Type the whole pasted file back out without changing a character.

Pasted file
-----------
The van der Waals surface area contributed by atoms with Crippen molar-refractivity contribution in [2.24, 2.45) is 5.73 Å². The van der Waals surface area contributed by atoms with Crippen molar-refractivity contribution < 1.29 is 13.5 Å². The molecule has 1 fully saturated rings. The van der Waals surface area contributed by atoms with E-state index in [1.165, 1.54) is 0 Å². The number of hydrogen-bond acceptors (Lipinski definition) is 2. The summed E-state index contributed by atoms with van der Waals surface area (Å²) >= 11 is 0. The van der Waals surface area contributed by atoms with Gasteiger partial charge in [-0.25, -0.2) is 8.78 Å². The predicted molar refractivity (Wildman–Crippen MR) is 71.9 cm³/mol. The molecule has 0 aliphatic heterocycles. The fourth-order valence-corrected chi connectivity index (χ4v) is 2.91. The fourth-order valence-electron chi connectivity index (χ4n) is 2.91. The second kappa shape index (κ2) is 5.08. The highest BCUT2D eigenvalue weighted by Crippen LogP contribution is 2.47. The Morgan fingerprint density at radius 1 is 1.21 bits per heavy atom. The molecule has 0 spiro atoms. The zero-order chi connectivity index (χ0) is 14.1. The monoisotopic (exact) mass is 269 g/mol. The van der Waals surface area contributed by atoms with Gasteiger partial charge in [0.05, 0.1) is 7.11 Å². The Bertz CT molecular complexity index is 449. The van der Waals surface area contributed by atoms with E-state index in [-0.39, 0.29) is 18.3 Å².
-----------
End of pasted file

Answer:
The van der Waals surface area contributed by atoms with Crippen molar-refractivity contribution in [2.24, 2.45) is 5.73 Å². The van der Waals surface area contributed by atoms with Crippen molar-refractivity contribution < 1.29 is 13.5 Å². The molecule has 1 fully saturated rings. The van der Waals surface area contributed by atoms with E-state index in [1.165, 1.54) is 0 Å². The number of hydrogen-bond acceptors (Lipinski definition) is 2. The summed E-state index contributed by atoms with van der Waals surface area (Å²) >= 11 is 0. The van der Waals surface area contributed by atoms with Gasteiger partial charge in [-0.25, -0.2) is 8.78 Å². The predicted molar refractivity (Wildman–Crippen MR) is 71.9 cm³/mol. The molecule has 0 aliphatic heterocycles. The fourth-order valence-corrected chi connectivity index (χ4v) is 2.91. The fourth-order valence-electron chi connectivity index (χ4n) is 2.91. The second kappa shape index (κ2) is 5.08. The highest BCUT2D eigenvalue weighted by Crippen LogP contribution is 2.47. The Morgan fingerprint density at radius 1 is 1.21 bits per heavy atom. The molecule has 0 spiro atoms. The zero-order chi connectivity index (χ0) is 14.1. The monoisotopic (exact) mass is 269 g/mol. The van der Waals surface area contributed by atoms with Gasteiger partial charge in [0.05, 0.1) is 7.11 Å². The Bertz CT molecular complexity index is 449. The van der Waals surface area contributed by atoms with E-state index in [-0.39, 0.29) is 18.3 Å².